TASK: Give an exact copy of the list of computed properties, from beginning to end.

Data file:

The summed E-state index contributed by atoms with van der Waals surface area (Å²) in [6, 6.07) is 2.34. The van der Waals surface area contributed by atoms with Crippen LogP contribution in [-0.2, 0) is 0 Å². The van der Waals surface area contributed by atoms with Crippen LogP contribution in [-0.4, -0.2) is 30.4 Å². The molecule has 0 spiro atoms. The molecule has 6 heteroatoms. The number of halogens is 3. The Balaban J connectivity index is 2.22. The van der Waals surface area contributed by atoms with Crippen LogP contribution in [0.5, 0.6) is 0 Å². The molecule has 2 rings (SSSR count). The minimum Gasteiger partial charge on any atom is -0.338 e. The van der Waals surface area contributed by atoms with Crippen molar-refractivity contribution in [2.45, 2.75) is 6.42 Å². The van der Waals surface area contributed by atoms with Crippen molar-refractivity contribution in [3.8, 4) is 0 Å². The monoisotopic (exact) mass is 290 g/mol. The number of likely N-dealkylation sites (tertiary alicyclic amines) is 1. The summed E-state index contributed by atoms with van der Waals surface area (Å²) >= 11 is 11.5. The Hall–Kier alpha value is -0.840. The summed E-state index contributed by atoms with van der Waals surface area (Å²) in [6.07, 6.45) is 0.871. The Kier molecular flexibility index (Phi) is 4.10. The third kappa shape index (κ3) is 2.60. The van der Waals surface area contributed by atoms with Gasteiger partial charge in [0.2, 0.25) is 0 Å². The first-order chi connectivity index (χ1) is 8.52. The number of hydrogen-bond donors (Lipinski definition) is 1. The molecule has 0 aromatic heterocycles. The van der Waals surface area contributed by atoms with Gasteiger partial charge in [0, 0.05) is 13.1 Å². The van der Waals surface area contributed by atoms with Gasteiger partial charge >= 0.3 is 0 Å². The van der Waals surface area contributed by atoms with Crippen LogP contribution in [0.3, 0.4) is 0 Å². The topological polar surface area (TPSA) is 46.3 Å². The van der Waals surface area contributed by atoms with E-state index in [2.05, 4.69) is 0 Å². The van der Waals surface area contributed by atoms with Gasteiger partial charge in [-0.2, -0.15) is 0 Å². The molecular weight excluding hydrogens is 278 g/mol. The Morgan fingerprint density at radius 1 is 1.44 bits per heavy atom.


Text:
The summed E-state index contributed by atoms with van der Waals surface area (Å²) in [6, 6.07) is 2.34. The van der Waals surface area contributed by atoms with Crippen LogP contribution in [-0.2, 0) is 0 Å². The van der Waals surface area contributed by atoms with Crippen LogP contribution in [-0.4, -0.2) is 30.4 Å². The molecule has 0 spiro atoms. The molecule has 6 heteroatoms. The number of halogens is 3. The Balaban J connectivity index is 2.22. The van der Waals surface area contributed by atoms with Crippen LogP contribution in [0.5, 0.6) is 0 Å². The molecule has 2 rings (SSSR count). The minimum Gasteiger partial charge on any atom is -0.338 e. The van der Waals surface area contributed by atoms with Crippen molar-refractivity contribution in [2.45, 2.75) is 6.42 Å². The van der Waals surface area contributed by atoms with Crippen molar-refractivity contribution in [3.8, 4) is 0 Å². The monoisotopic (exact) mass is 290 g/mol. The number of likely N-dealkylation sites (tertiary alicyclic amines) is 1. The summed E-state index contributed by atoms with van der Waals surface area (Å²) >= 11 is 11.5. The Hall–Kier alpha value is -0.840. The summed E-state index contributed by atoms with van der Waals surface area (Å²) in [6.07, 6.45) is 0.871. The Kier molecular flexibility index (Phi) is 4.10. The third kappa shape index (κ3) is 2.60. The van der Waals surface area contributed by atoms with Gasteiger partial charge in [0.2, 0.25) is 0 Å². The first-order chi connectivity index (χ1) is 8.52. The number of hydrogen-bond donors (Lipinski definition) is 1. The molecule has 0 aromatic heterocycles. The van der Waals surface area contributed by atoms with Gasteiger partial charge in [0, 0.05) is 13.1 Å². The van der Waals surface area contributed by atoms with Gasteiger partial charge >= 0.3 is 0 Å². The van der Waals surface area contributed by atoms with Crippen LogP contribution in [0.3, 0.4) is 0 Å². The topological polar surface area (TPSA) is 46.3 Å². The van der Waals surface area contributed by atoms with E-state index in [2.05, 4.69) is 0 Å². The van der Waals surface area contributed by atoms with Gasteiger partial charge in [-0.2, -0.15) is 0 Å². The molecular weight excluding hydrogens is 278 g/mol. The Morgan fingerprint density at radius 1 is 1.44 bits per heavy atom.